Shakespeare's first 126 sonnets constitute a cycle with controlling themes that unite sections of the sonnets. He begins his sonnets with the speaker's "unqualified love for a young man whose youthful beauty is praised." He further talks about the destructive effects of time upon "youthful beauty." The sonnets then imply that the poet's beloved has either left him for another or that "the poet's affection has not been returned by the young man." At this point, sonnet 73 begins. For example, "That time of year thou mayst in me behold," implies the autumnal stage of life symbolically represented that the poet believes his beloved sees him as growing old as indicated in the following lines:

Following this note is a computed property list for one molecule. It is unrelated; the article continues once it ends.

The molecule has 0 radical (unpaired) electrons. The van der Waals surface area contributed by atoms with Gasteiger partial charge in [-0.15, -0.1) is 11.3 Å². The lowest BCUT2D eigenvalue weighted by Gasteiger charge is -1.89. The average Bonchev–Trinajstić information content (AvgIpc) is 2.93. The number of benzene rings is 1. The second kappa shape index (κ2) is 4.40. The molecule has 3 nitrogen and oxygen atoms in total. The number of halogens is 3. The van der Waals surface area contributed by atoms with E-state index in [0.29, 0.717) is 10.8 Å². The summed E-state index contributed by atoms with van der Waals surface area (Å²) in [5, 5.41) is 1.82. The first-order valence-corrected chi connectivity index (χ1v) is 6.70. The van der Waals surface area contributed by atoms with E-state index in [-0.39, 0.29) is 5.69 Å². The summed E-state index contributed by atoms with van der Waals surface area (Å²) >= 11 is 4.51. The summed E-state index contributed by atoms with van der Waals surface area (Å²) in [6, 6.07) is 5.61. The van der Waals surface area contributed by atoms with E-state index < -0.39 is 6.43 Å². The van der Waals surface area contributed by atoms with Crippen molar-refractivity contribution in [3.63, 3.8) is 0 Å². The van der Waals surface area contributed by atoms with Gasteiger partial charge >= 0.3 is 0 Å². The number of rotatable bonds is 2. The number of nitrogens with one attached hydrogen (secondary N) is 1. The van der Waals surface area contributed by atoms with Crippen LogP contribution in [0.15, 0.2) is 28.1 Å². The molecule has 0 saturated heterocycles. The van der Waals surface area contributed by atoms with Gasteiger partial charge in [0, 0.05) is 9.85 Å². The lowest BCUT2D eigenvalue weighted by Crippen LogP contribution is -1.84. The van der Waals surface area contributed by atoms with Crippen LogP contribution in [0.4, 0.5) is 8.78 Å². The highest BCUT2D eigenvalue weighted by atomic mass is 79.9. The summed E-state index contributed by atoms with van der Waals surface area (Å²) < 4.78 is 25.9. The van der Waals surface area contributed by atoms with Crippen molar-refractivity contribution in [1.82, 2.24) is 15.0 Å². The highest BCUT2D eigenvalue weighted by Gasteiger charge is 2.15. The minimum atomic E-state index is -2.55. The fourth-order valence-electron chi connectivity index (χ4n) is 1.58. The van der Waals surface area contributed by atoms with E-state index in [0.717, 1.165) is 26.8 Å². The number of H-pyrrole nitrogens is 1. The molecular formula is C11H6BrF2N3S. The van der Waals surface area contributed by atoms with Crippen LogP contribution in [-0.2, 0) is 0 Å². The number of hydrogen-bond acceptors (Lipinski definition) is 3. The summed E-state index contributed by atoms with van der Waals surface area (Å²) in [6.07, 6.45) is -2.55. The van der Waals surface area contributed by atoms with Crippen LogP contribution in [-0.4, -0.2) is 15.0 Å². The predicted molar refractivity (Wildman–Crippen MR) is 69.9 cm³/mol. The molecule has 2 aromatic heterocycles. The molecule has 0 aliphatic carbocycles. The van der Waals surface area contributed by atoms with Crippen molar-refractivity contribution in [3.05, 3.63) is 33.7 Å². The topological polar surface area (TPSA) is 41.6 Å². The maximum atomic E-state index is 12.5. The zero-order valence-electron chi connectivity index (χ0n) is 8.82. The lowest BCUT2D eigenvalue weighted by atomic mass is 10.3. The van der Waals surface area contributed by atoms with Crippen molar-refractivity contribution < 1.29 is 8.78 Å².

In me thou see'st the twilight of such day
As after sunset fadeth in the west;
Which by and by black night doth take away,
Death's second self, that seals up all in rest.
The poet then suggests that rather than the young man being repulsed by the decay of his old age, his lover should embrace him more fully and urgently as indicated in the following lines:
This thou perceiv'st, which makes thy love more strong,
To love that well, which thou must leave ere long.